Twenty Governors Ask President To Support Renewable Energy Programs

Twenty governors have sent a letter to the president advocating for federal policy support of renewable energy programs. The governors are from both political policies and their message is the same. Renewable energy is good for business and is a powerful job creation tool. The president claims to be  a strong supporter of creating new jobs for Americans, but so far his stance on renewable energy has been less than forthright. His America First energy plan makes little mention of renewable energy. Instead, it focuses on coal, natural gas, and oil facilities.

Governors renewable energy council

The letter from the 20 governors, who together represent the Governor’s Wind & Solar Energy Coalition, illustrates how out of touch with reality the president’s plan is with many local leaders and the wishes of corporate America. Since he was elected, Republican governors in Ohio, Illinois, and Michigan have signed legislation backing wind and solar. Last month, more than 600 U.S. companies issued a statement urging Trump not to withdraw from the Paris climate accord, saying it will generate trillions of dollars in investments.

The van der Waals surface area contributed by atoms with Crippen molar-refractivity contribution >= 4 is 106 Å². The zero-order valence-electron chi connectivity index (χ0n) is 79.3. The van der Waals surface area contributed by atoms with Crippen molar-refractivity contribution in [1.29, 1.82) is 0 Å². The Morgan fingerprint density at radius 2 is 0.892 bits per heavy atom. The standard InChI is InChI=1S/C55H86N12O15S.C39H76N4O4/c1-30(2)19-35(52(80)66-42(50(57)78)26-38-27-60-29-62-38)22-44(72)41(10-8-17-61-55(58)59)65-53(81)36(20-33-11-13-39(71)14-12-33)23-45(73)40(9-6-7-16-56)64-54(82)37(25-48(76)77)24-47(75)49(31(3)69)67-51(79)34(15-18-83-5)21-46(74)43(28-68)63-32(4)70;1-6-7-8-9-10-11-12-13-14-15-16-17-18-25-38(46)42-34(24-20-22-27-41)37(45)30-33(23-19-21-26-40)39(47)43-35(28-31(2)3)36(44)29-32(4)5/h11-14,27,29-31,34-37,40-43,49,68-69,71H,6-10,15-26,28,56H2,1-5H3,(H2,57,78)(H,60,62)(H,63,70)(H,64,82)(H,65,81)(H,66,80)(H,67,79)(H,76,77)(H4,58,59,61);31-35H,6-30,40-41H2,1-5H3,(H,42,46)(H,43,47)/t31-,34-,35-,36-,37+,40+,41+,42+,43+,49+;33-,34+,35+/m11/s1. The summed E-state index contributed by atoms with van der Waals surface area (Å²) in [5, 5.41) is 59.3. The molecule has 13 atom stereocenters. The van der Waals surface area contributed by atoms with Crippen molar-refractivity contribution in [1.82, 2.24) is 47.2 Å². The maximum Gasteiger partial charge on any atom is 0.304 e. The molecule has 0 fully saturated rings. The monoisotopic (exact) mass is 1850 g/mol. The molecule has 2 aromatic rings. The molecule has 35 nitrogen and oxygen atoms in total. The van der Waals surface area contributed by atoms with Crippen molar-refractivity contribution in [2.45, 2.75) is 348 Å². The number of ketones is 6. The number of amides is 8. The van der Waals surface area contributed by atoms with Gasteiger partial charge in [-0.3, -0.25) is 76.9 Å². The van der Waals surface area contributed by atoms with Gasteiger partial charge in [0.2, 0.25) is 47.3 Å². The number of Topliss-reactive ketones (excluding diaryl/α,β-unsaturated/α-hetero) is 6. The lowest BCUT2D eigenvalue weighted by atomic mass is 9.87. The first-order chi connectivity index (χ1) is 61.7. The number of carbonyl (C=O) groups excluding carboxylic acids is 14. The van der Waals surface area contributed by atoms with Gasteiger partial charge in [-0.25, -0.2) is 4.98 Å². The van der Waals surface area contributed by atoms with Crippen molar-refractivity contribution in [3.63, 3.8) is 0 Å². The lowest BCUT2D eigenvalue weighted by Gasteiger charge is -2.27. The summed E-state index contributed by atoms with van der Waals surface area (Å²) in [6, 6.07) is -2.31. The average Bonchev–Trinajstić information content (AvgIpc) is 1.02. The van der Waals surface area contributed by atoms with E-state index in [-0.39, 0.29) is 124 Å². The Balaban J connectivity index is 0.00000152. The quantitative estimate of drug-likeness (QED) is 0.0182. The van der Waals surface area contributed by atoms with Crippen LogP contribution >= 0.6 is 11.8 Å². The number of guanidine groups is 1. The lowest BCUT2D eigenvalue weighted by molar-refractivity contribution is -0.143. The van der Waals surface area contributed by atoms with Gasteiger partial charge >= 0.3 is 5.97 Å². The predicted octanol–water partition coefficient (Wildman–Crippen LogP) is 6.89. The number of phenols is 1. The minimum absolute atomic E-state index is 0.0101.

“The nation’s wind and solar energy resources are transforming low income rural areas in ways not seen since the passage of the Homestead Act over 150 years ago,” Kansas Republican Sam Brownback and Rhode Island Democrat Gina Raimondo wrote in the letter, on behalf of eight Republican governors and 12 Democrat state leaders.

Despite the president’s lack of enthusiasm for clean power, the industry is a boon in many rural regions that formed that backbone of his electoral support. Rural property owners earn more than $245 million a year from leasing land to wind farm developers, according to the American Wind Energy Association’s fourth-quarter report. Solar companies employed more than 200,000 people last year, and most new installations were in rural regions, according to the letter.

The White House has yet to respond to the letter from the governors but is continuing to call for more excavation and burning of coal.

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writes about the interface between technology and sustainability from his home in Rhode Island. You can follow him on Google + and on Twitter.